Anti-government protesters in Chişinău: "A prime example of hybrid warfare."

Anti-government protesters in Chişinău: "A prime example of hybrid warfare."

Foto: Dumitru Doru / epa

Russia's Second Front Putin Seeks to Destabilize Ukraine's Neighbor

Moldova is seeking to join the European Union, but Russia is doing everything it can to destabilize the small republic. The Kremlin has radically throttled gas deliveries and is orchestrating protests in the country.
By Maximilian Popp in Chişinău, Moldova

They have gathered in front of the Presidential Palace in Moldova’s capital city Chişinău, just as they have for weeks. Older men in sweatpants and peasant women in headscarves. There appear to be several thousand of them, protesting against energy prices, which have multiplied in Moldova since last year. The Moldovan flag is flying everywhere, and the demonstrators chant in Russian: "Maia Sandu must go!"


The article you are reading originally appeared in German in issue 47/2022 (November 19th, 2022) of DER SPIEGEL.

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When the leader of the demonstration, the pro-Russian opposition politician Ilan Şor, is connected by video, a murmur goes through the crowd. A court sentenced Şor to seven and a half years in prison for fraud. But to escape his jail time, he fled to Israel. The United States government has imposed sanctions on him for fomenting unrest in Moldova with Moscow’s help. President Sandu has ruined the economy, Şor claims, and only his party can save the country.

A Proxy Conflict Between Russia and the West

Moldova, sandwiched between Romania and Ukraine, has a population of just 2.5 million. With a per-capita income of around 5,100 euros, it is one of the poorest countries in Europe. Yet despite its small size, it is at the center of the conflict between Russia and the West.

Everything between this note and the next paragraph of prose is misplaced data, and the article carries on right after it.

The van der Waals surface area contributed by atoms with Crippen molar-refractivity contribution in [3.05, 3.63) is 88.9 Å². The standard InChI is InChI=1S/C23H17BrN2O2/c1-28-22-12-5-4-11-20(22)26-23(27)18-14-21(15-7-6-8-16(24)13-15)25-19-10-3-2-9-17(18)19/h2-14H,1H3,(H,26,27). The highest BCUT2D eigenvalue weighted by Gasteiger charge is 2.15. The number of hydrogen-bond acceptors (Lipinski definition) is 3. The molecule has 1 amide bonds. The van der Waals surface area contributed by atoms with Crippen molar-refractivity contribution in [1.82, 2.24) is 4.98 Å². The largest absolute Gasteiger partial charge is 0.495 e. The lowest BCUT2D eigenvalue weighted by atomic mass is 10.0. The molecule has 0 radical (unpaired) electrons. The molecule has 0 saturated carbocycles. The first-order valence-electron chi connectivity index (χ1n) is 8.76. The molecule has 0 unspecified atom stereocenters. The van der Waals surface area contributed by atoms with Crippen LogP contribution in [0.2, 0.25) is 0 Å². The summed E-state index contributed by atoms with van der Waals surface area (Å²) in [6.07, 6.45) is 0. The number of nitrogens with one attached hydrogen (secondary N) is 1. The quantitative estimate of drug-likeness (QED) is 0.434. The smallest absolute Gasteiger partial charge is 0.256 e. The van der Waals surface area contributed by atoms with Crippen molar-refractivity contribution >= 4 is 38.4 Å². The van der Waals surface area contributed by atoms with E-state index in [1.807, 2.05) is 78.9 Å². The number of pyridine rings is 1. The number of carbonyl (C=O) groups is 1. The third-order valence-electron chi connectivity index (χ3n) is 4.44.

Ever since declaring independence in 1991, Moldova has been almost continuously ruled by pro-Russian political forces. Then, in November 2020, voters elected Maia Sandu, a Harvard graduate and former World Bank economist. She removed pro-Russian officials from the state apparatus and, after Russia's attack on Ukraine, she sided with Kyiv. This is likely one of the reasons the European Union moved in June to declare Moldova as a candidate country.

Moscow, on the other hand, is doing all it can to destabilize the country. Gazprom halved natural gas supplies to Moldova in November, according to Sandu. Meanwhile, Ukrainian intelligence reports  obtained by the Washington Post provide evidence that the Kremlin has thrown its support behind Sandu opponent Şor.

Without help from Europe, the Sandu government could fall this winter and be replaced by a pro-Russian regime, with consequences for the entire region.

Sandu, 50, is sitting with her winter coat on at the Presidential Palace on a November morning. She has turned off the heat to save energy.

Until recently, Moldova drew 100 percent of its natural gas needs from Gazprom, Russia’s state-owned monopoly. About two-thirds of the flow came through Transnistria, an unrecognized breakaway region in eastern Moldova that is backed by Moscow, with the remaining third coming through Ukraine.

Now, though, Russia has partially cut off gas supplies to Moldova, and Transnistria is also refusing to continue supplying electricity to Chişinău. The problem is compounded by the fact that Ukraine hasn’t been exporting energy for several weeks because of Russia's attacks on its civilian infrastructure. "We are being blackmailed by Moscow," Sandu says. The government is trying to solve the problem by buying gas and electricity on the European market, with much of the power coming from Romania. But the prices are so high that Sandu is having trouble finding the money to pay for it. "We're at risk of a blackout this winter," she says.